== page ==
My teacher-ed students at Western Washington University in Bellingham, Wash., come from multiple walks of life, are at different points in their educational and working careers, and have different goals for their futures as middle and high school teachers. However, one commonality that my students tend to share is their geography. Most hail from western Washington state?up and down the "I-5" corridor. Take the freeway north, and in 15 minutes, you're in Canada. A few hours south, and you've crossed into Oregon. On a daily basis, my students don't give much thought to climate change. No doubt, many claim to be "green" through-and-through. They recycle, use compact fluorescent bulbs, and buy local whenever possible. And these efforts are important; but as for the big changes?the catastrophic ones happening in our circumpolar regions?my students just don't see it. In contrast, the students of Kwigillingok, Alaska, see these changes every day and can document firsthand how their village is changing because of them.
Kwigillingok is a small Yup'ik fishing village in western Alaska that sits along the Bering Sea. With a population of about 400, the residents depend on a subsistence culture to survive, much as they have done for thousands of years. Fishing, hunting, and creating and selling crafts are as integral today as they have been for centuries. However, our warming earth is now threatening that culture.
I began working with the students of "Kwig" several years ago, when one of my former students was hired to teach in the Lower Kuskokwim School District. What started as a simple pen-pal relationship between her high school students and my college students slowly transformed into the project described here. And while the students have changed over the years, the questions that they were asking of one another became more focused, until we decided that the topic of climate change was the main issue that everyone wanted to discuss.
The biggest challenge faced by the residents of Kwig is the melting of the permafrost, that layer of frozen ground that lies just below the earth's surface and that is supposed to stay frozen year-round. Recently, that permafrost has begun to melt, and as a result, major changes are taking place. Many homes and other structures in the village are beginning to sink, leaning to one side as the permafrost they were built upon begins to shift. In addition to sinking homes, new, invasive species of plants are beginning to take root and grow, which in turn is slowly changing the migratory patterns of big game such as the local musk ox populations. Fishing, too, has been affected by the warming trend, and fish camps have had to relocate depending on the changing location of the fish. These are big changes that can be seen and felt and experienced daily in the lives of Kwig's high school students. It was these changes that they wanted to tell us about, to tell the future teachers "down there" to share with all of their future students. They wanted to let everyone know that climate change is real and has a face and a name?hence the "First Person Singular" project. This was a project to create a warning for the rest of us, those of us who do not have to prop our houses up with sandbags or who do not have to go hungry due to a lack of fish in our rivers. Or at least not yet.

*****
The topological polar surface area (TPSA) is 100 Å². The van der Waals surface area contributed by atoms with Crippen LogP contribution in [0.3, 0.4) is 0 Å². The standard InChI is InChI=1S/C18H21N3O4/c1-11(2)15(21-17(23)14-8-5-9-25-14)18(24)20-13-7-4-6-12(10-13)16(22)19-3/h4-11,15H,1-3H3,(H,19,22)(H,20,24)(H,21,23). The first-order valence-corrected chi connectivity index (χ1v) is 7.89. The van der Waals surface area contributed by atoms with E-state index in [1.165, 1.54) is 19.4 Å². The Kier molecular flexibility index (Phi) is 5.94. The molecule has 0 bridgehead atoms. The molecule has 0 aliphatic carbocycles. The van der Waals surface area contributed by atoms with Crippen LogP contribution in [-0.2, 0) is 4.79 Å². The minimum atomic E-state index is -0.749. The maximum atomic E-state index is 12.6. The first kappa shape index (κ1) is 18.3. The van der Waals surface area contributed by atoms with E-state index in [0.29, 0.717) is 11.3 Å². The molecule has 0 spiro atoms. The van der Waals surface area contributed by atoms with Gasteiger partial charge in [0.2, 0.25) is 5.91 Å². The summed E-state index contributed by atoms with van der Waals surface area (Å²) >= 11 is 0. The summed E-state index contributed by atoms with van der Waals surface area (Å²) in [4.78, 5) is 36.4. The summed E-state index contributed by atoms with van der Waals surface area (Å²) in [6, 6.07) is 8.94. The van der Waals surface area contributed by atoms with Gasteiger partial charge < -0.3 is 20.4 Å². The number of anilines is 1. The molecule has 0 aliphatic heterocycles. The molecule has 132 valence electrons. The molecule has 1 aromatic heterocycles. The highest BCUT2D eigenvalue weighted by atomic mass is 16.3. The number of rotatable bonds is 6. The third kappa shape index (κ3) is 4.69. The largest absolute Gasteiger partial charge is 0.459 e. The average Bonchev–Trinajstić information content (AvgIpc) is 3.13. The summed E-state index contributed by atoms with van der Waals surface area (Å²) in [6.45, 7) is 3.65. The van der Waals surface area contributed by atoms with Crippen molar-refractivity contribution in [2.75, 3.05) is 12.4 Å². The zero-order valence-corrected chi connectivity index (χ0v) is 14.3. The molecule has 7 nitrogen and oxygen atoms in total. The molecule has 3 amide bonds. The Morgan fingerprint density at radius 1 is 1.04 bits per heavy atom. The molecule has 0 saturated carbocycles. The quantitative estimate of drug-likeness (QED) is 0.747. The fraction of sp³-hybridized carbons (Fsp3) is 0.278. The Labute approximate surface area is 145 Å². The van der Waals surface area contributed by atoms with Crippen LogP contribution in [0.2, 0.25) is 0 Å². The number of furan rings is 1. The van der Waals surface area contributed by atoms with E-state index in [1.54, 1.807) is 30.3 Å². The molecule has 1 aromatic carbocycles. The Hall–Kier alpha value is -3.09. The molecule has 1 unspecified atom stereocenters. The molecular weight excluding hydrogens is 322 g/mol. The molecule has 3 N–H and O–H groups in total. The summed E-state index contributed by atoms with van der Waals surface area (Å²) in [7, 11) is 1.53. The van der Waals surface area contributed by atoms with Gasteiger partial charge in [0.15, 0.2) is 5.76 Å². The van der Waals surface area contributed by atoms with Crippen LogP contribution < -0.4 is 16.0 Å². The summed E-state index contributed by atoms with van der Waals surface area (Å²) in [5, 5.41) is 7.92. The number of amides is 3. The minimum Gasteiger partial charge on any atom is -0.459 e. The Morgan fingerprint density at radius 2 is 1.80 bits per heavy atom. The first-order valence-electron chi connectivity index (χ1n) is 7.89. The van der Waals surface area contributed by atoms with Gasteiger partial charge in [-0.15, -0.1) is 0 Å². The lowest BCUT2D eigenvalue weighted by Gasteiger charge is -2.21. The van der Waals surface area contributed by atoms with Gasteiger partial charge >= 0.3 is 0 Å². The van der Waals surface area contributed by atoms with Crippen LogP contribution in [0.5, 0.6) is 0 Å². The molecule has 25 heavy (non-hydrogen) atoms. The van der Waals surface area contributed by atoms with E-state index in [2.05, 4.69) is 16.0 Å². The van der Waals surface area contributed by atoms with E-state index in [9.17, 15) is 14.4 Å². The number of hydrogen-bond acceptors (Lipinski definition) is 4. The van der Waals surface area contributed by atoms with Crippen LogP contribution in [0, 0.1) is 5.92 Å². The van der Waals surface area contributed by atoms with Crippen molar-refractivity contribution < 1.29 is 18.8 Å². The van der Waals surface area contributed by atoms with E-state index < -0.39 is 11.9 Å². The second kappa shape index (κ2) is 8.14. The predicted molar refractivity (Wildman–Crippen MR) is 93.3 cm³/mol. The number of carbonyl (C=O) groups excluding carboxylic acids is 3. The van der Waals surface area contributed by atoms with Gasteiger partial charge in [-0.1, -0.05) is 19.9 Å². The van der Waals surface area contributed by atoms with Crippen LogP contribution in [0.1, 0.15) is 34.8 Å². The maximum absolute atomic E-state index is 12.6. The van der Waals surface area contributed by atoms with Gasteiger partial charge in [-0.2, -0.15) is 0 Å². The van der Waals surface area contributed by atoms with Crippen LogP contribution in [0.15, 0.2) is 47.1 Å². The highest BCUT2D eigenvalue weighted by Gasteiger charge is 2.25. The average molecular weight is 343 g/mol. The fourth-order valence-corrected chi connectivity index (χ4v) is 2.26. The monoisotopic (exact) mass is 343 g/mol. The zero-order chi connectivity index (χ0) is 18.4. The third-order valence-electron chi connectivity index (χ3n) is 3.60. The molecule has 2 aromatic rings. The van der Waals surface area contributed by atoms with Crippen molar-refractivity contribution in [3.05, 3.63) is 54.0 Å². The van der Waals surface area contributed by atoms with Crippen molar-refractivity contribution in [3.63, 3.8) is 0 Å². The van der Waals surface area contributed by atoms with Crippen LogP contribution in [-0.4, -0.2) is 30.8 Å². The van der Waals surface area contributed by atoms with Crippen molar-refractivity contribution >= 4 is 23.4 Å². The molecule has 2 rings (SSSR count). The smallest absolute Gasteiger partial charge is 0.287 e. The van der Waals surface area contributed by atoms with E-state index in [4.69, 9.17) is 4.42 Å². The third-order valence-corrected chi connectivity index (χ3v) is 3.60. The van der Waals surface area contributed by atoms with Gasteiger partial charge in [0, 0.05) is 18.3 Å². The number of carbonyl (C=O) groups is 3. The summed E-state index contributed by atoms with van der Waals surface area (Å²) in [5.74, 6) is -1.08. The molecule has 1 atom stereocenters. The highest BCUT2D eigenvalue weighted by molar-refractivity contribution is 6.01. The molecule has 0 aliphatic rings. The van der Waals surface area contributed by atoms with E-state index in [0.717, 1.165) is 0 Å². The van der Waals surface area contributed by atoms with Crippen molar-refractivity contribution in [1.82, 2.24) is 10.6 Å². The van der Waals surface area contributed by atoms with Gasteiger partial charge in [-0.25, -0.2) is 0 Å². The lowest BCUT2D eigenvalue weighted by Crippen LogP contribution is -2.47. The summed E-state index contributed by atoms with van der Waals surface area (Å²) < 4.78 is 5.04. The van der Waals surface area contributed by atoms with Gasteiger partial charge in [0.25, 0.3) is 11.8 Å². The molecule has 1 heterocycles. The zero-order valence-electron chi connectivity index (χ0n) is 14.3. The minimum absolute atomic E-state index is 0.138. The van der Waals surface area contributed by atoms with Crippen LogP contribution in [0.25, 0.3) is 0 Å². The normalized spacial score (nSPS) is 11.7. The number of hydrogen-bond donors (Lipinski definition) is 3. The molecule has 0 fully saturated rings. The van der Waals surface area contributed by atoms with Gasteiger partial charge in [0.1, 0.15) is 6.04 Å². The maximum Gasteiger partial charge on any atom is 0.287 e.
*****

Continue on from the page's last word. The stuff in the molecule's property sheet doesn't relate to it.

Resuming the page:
As mentioned, the relationship between Kwig and WWU began when a former student of mine was hired into the district. I had always been interested in Native cultures and found this to be an opportunity to weave that interest into the literacy classes that I teach. The more the students shared with us about their culture and their harsh, yet beautiful landscape, the more I felt as if I had to visit. In an initial visit, I met with the teachers and students at several village schools. I saw firsthand what the students of this region had to share with my students, not only from a cultural perspective, but also a scientific one as we delved deeper into the issue of climate change and its effect on their culture.